UNWTO has successfully completed a mission to Ulaanbaatar to organise a two-day national tourism workshop in response to a requestreceived from the Ministry of Environment and Tourism (MET) of Mongolia for technical assistance to increase international tourist arrivals.

In line with the request, the main purpose of the workshop was capacity-building on overall tourism planning, product diversification and sub-themes on tourism growth management and planning.

Mongolia is a relatively unknown destination compared to other more popular destinations in Asia and as a result receives a relatively low volume of international tourist arrivals. This is in spite of its great potential for tourism development which is evident in its vast areas of pristine natural environments with abundant wildlife and flora.

Mongolia’s tourism sector and the tourism products it offers differ in many ways from those of other countries owing to reasons such as its geographic location, its immense territory and its developing infrastructure. Currently, the majority of tourism activity in Mongolia takes place along the ‘traditional tourism triangle’ which stretches in the form of a circuit from Ulaanbaatar City to Uvurkhangai Province in central Mongolia, Umnugovi Province in the south, Khuvsgul Province in the north west and back to Ulaanbaatar City.

In response to the government’s request for support in the diversification of Mongolia’s tourism products to beef up the flow of international tourists, UNWTO has made a number of recommendations including the improvement of internal road and rail network for tourism penetration into more remote areas of Mongolia; increasing current restricted capacities in air transport and easing onerous visa procedures for some nationalities; allocation of additional landing rights to airlines; and the formulation of national and regional tourism master plans or the incorporation of clear tourism policies within the existing national planning framework.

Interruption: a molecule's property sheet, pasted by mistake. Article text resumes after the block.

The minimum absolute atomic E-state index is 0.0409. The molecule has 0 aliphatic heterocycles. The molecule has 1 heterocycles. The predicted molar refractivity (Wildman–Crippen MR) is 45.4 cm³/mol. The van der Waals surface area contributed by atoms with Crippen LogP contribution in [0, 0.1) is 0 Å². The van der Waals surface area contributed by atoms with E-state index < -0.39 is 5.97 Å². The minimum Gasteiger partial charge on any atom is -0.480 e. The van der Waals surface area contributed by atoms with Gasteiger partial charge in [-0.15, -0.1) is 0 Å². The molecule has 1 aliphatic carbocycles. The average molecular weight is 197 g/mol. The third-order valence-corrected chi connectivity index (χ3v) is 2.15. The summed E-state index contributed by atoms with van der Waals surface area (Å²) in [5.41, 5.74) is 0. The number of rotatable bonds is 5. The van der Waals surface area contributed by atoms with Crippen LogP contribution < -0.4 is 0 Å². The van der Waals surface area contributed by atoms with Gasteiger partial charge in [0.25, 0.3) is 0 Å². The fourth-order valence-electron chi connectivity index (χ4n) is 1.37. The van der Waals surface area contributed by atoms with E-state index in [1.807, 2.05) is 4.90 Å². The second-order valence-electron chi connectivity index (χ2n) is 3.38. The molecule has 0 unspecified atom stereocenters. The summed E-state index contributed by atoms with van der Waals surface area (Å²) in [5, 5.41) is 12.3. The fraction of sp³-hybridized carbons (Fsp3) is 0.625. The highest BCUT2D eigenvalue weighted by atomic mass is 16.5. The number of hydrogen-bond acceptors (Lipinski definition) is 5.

The mission also addressed critical tourism planning issues that will arise in Mongolia in the light of the Government’s policy of increasing international tourism arrivals and improving the environmental sustainability of domestic tourism. At the macro level, the workshop served as a platform to increase awareness of the potential benefits that tourism can bring to Mongolia economically, socially, and environmentally, so that the sector can be perceived, together with animal husbandry and mining, as one of the three main pillars of the Mongolian economy.


Important new developments and trends that emerged from the workshop and which could aid in advancing the government’s attempts to increase international tourist arrivals include the opening of the new airport in Ulaanbaatar, the longer-term planning of six regional airports which will allow direct access to regional destinations, and the need for a sustainable distribution of tourists (both international and domestic) as well as sound tourism destination management.


The workshop attracted about 120 participants from MET’s regional offices, national travel agents and tour operators, tourism associations, academic institutions, conservation groups, NGOs and representatives from the Prime Minister’s office.



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